Launcher API Documentation

Introduction

This document will cover the expected RESTful API for launching a ParaViewWeb process. For details on our launcher implementation, see the Python Launcher guide. Also, see the Launching Examples guide for descriptions of some of the deployment configurations possible with our provided launcher.

Role of the launcher

The launcher has a well-defined set of responsibilities:

  1. listen for incoming client requests for new visualization process,
  2. find an available “resource” from list it maintains (a “resource” is simply a [host, port] combination),
  3. launch the requested command-line,
  4. wait for that command-line process to be ready and when it is ready, note the session-id, host, and port in the mapping file,
  5. and finally, respond to the client with the proper information (including at least the sessionURL where the client can reach the running visualization process)

Process launcher RESTful API

VTKWeb/ParaViewWeb come with a JavaScript library, which allows the user to trigger a new process on the server side in a configurable manner.

The following code example illustrates what can be done on the client side, and we will explain what should be expected by the server.

import SmartConnect from 'paraviewweb/src/IO/WebSocket/SmartConnect';

const config = {
'sessionManagerURL' : 'http://localhost:8080/paraview',
'application': 'loader',
'key1': 'value1',
'key2': 'value2',
...
'keyN': 'valueN'
}

const smartConnect = new SmartConnect(config);
smartConnect.onConnectionReady((connection) => { /* start app */});
smartConnect.connect();

The preceeding client code will trigger a POST request on http://localhost:8080/paraview with the given config object as payload. In response, the server will first start the application specified in the config application value, and then it should return the initial config object with additional keys such as:

  • sessionURL: contains the WebSocket URL where the client should connect to in order
    to connect to the newly started process. (ws://localhost:8080/proxy?id=2354623546)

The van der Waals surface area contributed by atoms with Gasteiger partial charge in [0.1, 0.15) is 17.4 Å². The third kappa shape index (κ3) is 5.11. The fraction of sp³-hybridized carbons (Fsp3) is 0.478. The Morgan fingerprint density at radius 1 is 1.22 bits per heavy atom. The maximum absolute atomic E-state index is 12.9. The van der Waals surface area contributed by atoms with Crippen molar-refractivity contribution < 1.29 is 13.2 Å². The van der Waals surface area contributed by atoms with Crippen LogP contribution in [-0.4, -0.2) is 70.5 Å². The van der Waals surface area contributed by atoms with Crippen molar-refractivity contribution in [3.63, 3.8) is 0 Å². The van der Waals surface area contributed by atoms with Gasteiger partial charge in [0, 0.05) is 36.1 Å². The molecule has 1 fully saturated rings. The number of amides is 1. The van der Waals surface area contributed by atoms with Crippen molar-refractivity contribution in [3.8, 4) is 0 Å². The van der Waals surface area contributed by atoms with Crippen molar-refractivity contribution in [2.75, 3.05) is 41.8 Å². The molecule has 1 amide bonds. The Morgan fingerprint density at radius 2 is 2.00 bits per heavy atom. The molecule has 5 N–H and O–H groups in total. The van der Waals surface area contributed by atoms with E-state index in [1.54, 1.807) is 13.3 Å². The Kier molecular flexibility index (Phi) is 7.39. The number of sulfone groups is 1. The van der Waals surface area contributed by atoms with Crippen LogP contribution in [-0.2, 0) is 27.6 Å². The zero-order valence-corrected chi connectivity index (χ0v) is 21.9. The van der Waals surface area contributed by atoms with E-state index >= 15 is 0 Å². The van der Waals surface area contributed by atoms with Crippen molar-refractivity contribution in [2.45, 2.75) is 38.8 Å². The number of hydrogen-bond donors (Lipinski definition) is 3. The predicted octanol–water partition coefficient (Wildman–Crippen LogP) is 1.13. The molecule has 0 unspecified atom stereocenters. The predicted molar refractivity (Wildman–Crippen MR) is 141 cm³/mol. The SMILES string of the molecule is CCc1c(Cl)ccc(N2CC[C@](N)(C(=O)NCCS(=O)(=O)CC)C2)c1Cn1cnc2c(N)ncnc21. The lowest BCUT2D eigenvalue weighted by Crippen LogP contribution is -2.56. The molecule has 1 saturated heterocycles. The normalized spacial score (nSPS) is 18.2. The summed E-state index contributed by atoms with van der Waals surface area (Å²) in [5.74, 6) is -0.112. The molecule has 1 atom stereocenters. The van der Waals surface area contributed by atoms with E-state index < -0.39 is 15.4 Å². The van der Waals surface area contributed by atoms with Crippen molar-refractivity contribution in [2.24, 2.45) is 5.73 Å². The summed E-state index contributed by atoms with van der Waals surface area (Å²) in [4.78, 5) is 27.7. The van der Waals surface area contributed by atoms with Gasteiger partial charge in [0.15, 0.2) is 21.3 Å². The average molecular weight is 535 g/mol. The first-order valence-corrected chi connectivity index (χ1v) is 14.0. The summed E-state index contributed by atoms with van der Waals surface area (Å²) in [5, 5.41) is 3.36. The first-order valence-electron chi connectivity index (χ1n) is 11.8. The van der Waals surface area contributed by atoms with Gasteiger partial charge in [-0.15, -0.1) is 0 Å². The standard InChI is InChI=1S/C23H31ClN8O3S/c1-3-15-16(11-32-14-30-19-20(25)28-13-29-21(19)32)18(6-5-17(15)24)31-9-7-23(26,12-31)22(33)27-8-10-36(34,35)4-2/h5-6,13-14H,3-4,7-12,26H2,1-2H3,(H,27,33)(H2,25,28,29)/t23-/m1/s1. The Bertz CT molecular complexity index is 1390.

• secret: contains the password that should be used to authenticate the client on the WebSocket connection.
  • id: contains the session ID that can be used to query the launcher in order to retrieve the full connection information.

In the case of a two-step connection, a client may want to trigger a GET request on http://localhost:8080/paraview/${sessionID} in order to get the full config object illustrated earlier.

The launcher should now also be capable of stopping a running process by triggering a DELETE request on http://localhost:8080/paraview/${sessionID}. This will return the same config object illustrated earlier.

RESTful Cheat sheet

URL HTTP Method Upload content Download content
http://host:port/endpoint POST { sessionManagerURL: ‘http://host:port/endpoint', application: ‘value’} { sessionManagerURL: ‘http://host:port/endpoint', application: ‘value’, id: ‘234523’, sessionURL: ‘ws://host:port/proxy?id=234523’}
http://host:port/endpoint/234523 GET - { sessionManagerURL: ‘http://host:port/endpoint', application: ‘value’} { sessionManagerURL: ‘http://host:port/endpoint', application: ‘value’, id: ‘234523’, sessionURL: ‘ws://host:port/proxy?id=234523’}
http://host:port/endpoint/234523 DELETE - { sessionManagerURL: ‘http://host:port/endpoint', application: ‘value’} { sessionManagerURL: ‘http://host:port/endpoint', application: ‘value’, id: ‘234523’, sessionURL: ‘ws://host:port/proxy?id=234523sdfg2weg’}

Then, once the service receives a POST request, it will trigger a new command line, which will have its output redirected to /tmp/pw-log/${session_id}.log where the ${session_id} will be a unique generated string that will ID the given process.

For example, if the client sends the given JSON payload

{
'sessionManagerURL': 'http://localhost:8080/paraview',
'application': 'launcher',
'node': 1024,
'secret': 'katglrt54#%dfg',
'user': 'sebastien.jourdain',
'password': 'ousdfbdxldfgh',
'app': 'Visualizer'
}

The server should first run the command line associated with the application launcher (see the Python Launcher guide for information about how the application commands lines are configured).

Once the command line is running, the server should respond something like:

{
'sessionManagerURL': 'http://localhost:8080/paraview',
'application': 'launcher',
'node': 1024,
'secret': 'katglrt54#%dfg',
'user': 'sebastien.jourdain',
'password': 'ousdfbdxldfgh',
'app': 'Visualizer',
'id': '2345634574567',
'sessionURL': 'ws://localhost:8080/proxy/2345634574567'
}